One of the most celebrated of the Grecian philosophers, and the founder of what has been called the Italic School, was born at Samos in the period of 586-69 B.C., the year 582 being favored as the probable one of his birth. Educated as an athlete, he subsequently abandoned that profession and devoted himself to the study of philosophy. He traveled through Egypt, Chaldea, and Asia Minor, and is said to have submitted to the initiations in those countries for the purpose of acquiring knowledge.
On his return to Europe, he established his celebrated school at Crotona, a Dorian Colony in the south of Italy, about 529 B.C., much resembling that subsequently adopted by the Freemasons. His school soon acquired such a reputation that disciples flocked to him from all parts of Greece and Italy. Pythagoras taught as the principal dogma of his philosophy the system of metempsychosis, or the transmigration of souls. He taught the mystical power of numbers, and much of the symbolism on that subject which we now passes is derived from what has been left to us by his disciples, for of his own writings there is nothing extant. He was also a geometrician, and is regarded as having been the inventor of several problems, the most important of which is that now known as the forty-seventh problem of Euclid. He was also a proficient in music, and is said to have demonstrated the mathematical relations of musical intervals, and to have invented a number of musical instruments.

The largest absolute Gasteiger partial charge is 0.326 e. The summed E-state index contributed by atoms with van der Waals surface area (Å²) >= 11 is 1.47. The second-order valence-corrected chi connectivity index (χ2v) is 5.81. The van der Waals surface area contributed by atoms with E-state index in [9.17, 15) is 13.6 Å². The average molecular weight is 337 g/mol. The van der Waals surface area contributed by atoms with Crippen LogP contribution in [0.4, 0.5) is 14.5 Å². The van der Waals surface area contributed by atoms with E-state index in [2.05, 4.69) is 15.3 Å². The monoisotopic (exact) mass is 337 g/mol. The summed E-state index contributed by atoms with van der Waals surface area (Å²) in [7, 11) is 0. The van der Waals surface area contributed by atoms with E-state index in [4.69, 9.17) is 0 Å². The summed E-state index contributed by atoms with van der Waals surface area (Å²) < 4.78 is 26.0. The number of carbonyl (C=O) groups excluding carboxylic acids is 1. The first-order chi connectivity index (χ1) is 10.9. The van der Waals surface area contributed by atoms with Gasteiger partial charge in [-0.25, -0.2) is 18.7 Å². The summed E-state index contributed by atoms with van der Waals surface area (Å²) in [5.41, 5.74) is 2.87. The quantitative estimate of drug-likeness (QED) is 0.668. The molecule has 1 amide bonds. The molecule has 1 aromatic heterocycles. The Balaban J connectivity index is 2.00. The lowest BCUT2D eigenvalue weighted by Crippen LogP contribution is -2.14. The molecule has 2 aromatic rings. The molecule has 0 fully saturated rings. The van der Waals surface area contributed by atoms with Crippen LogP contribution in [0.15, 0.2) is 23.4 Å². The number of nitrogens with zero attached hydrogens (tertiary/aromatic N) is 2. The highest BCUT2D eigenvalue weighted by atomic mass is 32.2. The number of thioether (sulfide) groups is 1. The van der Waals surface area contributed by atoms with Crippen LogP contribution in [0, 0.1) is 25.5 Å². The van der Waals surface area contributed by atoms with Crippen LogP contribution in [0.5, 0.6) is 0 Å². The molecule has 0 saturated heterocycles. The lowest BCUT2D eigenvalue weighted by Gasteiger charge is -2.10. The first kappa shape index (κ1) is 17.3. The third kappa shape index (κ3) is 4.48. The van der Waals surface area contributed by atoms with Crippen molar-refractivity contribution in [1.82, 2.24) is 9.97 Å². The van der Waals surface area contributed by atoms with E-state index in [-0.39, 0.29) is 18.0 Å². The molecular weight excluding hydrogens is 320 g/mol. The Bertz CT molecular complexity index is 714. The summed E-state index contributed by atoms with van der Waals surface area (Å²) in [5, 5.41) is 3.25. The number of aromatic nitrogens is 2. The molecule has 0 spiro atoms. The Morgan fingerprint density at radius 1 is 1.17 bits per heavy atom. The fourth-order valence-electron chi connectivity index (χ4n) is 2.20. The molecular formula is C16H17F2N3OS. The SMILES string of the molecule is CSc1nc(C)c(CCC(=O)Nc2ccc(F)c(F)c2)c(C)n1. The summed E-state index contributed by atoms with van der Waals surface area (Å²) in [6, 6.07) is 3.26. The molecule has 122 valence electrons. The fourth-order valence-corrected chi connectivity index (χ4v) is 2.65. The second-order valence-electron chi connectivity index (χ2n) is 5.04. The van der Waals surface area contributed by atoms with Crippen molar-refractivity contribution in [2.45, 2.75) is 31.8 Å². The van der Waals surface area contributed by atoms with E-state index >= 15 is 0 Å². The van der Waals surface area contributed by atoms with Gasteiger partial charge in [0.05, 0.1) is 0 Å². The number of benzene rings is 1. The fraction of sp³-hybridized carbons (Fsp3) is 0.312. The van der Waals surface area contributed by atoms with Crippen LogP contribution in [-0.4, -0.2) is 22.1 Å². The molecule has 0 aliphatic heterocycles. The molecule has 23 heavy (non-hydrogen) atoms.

Disdaining the vanity and dogmatism of the ancient sages, he contented himself with proclaiming that he was simply a seeker after knowledge, not its possessor, and to him is attributed the introduction of the word philosopher, or lover of wisdom, as the only title which he would assume. After the lawless destruction of his school at Crotona, he fled to the Locrians, who refused to receive him, when he repaired to Metapontum, and sought an asylum from his enemies in the temple of the Muses, where tradition says that he died of starvation at near the end of the sixth or the beginning of the fifth century. Some claim the date to be 506 B.C., when he was about seventy-six years old.
- Source: Mackey's Encyclopedia of Freemasonry